A New Zealand earthquake six years ago is still hurting insurance profits

The Christchurch Central Police Station. The building was marked for demolition due to structural damage from the Canterbury earthquakes. Martin Hunter/Getty Images

Insurance company Tower today warned that higher than expected claims from the Canterbury earthquakes in New Zealand six years ago will drag on after tax profits for the full year by $16.2 million.

A short time, ago, shares in the dual-listed business were down 14.5% to $1.12, from a 12-month high of $2.02.

The company says the quakes have proved to be an unprecedented challenge for insurance companies round the world and in New Zealand.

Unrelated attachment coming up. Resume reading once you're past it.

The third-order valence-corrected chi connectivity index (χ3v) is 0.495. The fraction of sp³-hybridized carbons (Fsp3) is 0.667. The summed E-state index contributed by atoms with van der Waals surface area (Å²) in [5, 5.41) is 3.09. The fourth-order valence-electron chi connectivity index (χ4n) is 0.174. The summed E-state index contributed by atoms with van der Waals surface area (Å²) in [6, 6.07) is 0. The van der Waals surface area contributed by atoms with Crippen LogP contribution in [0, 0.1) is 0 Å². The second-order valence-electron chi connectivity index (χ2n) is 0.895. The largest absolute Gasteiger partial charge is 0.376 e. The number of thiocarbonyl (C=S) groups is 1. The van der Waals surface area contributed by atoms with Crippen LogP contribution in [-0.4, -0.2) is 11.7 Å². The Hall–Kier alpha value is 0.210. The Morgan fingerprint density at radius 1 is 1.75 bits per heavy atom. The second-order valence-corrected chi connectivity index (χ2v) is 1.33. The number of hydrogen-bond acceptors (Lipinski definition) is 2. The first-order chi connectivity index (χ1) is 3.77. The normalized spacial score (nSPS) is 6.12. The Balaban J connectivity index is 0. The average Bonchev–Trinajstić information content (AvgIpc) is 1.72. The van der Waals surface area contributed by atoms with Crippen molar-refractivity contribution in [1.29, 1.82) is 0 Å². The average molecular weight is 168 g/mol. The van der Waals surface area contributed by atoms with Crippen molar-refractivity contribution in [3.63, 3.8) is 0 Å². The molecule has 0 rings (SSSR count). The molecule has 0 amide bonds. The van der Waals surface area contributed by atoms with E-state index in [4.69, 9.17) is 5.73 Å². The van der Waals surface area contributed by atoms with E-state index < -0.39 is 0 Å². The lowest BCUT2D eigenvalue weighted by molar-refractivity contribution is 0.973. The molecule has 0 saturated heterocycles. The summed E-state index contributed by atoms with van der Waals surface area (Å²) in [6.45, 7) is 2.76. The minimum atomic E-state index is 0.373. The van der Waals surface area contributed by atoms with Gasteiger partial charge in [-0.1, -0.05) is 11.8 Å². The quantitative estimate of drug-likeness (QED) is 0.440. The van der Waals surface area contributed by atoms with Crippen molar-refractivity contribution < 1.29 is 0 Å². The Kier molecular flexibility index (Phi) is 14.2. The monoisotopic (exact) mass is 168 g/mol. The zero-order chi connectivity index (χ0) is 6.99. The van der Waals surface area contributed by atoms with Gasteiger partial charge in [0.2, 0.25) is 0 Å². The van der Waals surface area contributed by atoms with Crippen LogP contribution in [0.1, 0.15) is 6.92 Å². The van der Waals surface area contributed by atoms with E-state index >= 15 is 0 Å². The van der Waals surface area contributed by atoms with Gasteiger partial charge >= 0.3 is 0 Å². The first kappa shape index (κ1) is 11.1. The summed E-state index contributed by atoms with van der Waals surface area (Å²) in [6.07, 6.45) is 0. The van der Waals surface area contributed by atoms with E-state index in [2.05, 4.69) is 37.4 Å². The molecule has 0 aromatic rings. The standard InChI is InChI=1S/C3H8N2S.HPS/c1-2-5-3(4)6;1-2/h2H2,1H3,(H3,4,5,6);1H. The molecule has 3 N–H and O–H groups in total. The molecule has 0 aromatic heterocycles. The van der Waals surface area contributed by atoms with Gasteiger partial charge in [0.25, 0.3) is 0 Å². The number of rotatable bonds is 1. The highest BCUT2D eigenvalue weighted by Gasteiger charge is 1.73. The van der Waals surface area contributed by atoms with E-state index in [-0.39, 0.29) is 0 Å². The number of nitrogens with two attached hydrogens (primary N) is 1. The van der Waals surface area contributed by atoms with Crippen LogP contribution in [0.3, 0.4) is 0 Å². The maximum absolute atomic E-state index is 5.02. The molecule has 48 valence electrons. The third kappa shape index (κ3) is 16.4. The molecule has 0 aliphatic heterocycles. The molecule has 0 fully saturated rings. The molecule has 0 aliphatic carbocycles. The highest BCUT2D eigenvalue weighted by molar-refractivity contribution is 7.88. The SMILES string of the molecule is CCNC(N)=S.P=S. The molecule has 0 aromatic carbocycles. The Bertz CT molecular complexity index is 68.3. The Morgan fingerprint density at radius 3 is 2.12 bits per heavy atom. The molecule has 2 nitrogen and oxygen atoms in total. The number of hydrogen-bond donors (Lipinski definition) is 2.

There have been more claims than expected and each of those has been higher than forecast.

Tower has 560 claims remaining from 16,000 lodged.

The insurance industry as a whole received more 800 new claims over the last six months.

“The general environment in Canterbury, six years after the event, has resulted in a greater number of disputes and extended time required to reach agreement with customers,” Tower says.

“This has been further exacerbated by opportunistic advocates who created unfounded fear in regards to application of the statute of limitations.

“This has resulted in a higher number of disputes and litigation than expected.”

The Canterbury earthquake hit the South Island of New Zealand in 2010 with a magnitude of 7.1. The main quake ,and aftershocks up to a year later, left 185 dead and billions of dollars in damage.

Tower, in its half year results to March, reported a loss of $8.7 million, impacted by adjustments to provisions on the Canterbury payouts.

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